Source: Sherman Publications

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All schools receive full accreditation

by Andrew Moser

April 06, 2011

Oxford Community Schools received a bit of good news this week when they found out on Wednesday, March 30 that all eight of the school within the district would receive full accreditation by AdvanceED.

"We were just very pleased with the outcome because it validates the hard work that everyone is doing, trying to meld all of these initiatives we are doing in the district together and meet the criteria that is necessary for accreditation," said Assistant Superintendent of Curriculum James Schwarz.

AdvancED is a premier accreditation organization that's known worldwide. It serves more than 27,000 public and private schools and districts across the United States and in 69 countries.

According to Schwarz, AdvancED spent three days last week going over nine crates full of different reports showcasing Oxford Community Schools ability to meet the seven standards set forth by the state - vision and purpose, governance and leadership, teaching and learning, documentation and using results, resources and support systems, stakeholder communication and relationships and commitment to continuous improvement.

AdvancED came in Sunday and spent the afternoon and evening pouring over the files the district spent the last two weeks preparing.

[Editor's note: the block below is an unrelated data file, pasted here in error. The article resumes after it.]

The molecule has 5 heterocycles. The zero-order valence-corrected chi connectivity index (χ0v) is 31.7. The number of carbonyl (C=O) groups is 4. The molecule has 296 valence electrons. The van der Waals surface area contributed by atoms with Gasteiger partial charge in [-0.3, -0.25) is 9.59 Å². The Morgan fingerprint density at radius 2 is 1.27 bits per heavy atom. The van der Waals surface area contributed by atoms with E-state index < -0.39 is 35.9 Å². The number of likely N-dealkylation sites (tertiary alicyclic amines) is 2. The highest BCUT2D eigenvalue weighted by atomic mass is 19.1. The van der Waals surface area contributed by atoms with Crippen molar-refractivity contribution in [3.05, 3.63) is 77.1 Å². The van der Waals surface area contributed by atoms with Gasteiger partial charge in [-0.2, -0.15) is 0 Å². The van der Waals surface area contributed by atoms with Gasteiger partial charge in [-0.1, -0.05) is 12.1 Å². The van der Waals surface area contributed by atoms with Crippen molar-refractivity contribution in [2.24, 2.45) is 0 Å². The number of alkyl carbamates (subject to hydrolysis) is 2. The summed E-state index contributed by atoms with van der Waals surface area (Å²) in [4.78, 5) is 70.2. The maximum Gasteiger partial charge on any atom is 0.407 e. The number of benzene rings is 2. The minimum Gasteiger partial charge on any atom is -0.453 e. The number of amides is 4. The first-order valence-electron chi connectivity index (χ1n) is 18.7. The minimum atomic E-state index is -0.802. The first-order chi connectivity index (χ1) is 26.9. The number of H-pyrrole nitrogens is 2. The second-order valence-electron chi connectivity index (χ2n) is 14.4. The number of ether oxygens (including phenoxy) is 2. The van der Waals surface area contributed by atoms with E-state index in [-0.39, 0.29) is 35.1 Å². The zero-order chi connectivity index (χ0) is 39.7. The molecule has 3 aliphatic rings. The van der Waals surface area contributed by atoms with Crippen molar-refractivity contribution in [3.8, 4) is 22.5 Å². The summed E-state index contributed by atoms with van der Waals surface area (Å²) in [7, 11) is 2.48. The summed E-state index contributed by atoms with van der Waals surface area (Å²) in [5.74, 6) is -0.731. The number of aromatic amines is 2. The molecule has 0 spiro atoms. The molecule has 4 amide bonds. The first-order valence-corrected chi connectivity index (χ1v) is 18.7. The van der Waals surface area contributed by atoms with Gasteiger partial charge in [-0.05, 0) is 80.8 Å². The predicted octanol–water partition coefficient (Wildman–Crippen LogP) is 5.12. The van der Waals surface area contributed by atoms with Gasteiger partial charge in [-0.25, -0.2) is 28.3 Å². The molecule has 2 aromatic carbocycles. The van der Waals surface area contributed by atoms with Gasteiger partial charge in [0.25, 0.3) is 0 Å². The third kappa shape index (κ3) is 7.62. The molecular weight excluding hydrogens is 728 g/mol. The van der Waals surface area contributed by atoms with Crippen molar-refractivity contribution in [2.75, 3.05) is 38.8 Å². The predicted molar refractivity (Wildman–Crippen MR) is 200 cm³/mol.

On Monday the team spent the day interviewing administration and support staff at the central office, as well as parents with children in the district and school board members.

"Each of these groups had a separate interview in order to get perspectives from each of these different populations throughout the district," Schwarz said.

Tuesday was a big day for the district as the team went through and toured all eight schools within the district, including Crossroads for Youth.

"Aside from visiting classrooms and looking at instruction, they also interviewed teachers in those buildings, support staff, parents and PTO members, the principal and leadership teams," Schwarz said.

The state requires each school district to go through an accreditation process every 3-5 years as part of the school aid act.

The amount of monies a district can collect depends on the outcome of the accreditation.

There are four levels of accreditation a district can receive, according to Schwarz. A district can either be fully accredited, get accredited with a warning, meaning a district has to make corrections the accreditation team found within a specific time limit and submit those corrections for reconsideration.

There is also interim accreditation and not being accredited, which can potentially be harmful to the district with loss of school aid funds or potentially be shut down.

For Schwarz and the leadership teams, it has been an intense few weeks.

"It's been a pretty intense process preparing for them the last couple of weeks, putting together all of those files and artifacts crates," he said.

"The teachers from the leadership teams were really the ones to spearhead gathering all these artifacts and completing the necessary reports for the AdvancED team to look at."

Nothing like a little proof in the pudding.

"People are doing a ton of work and it shows and it is starting to pay off," Schwarz said.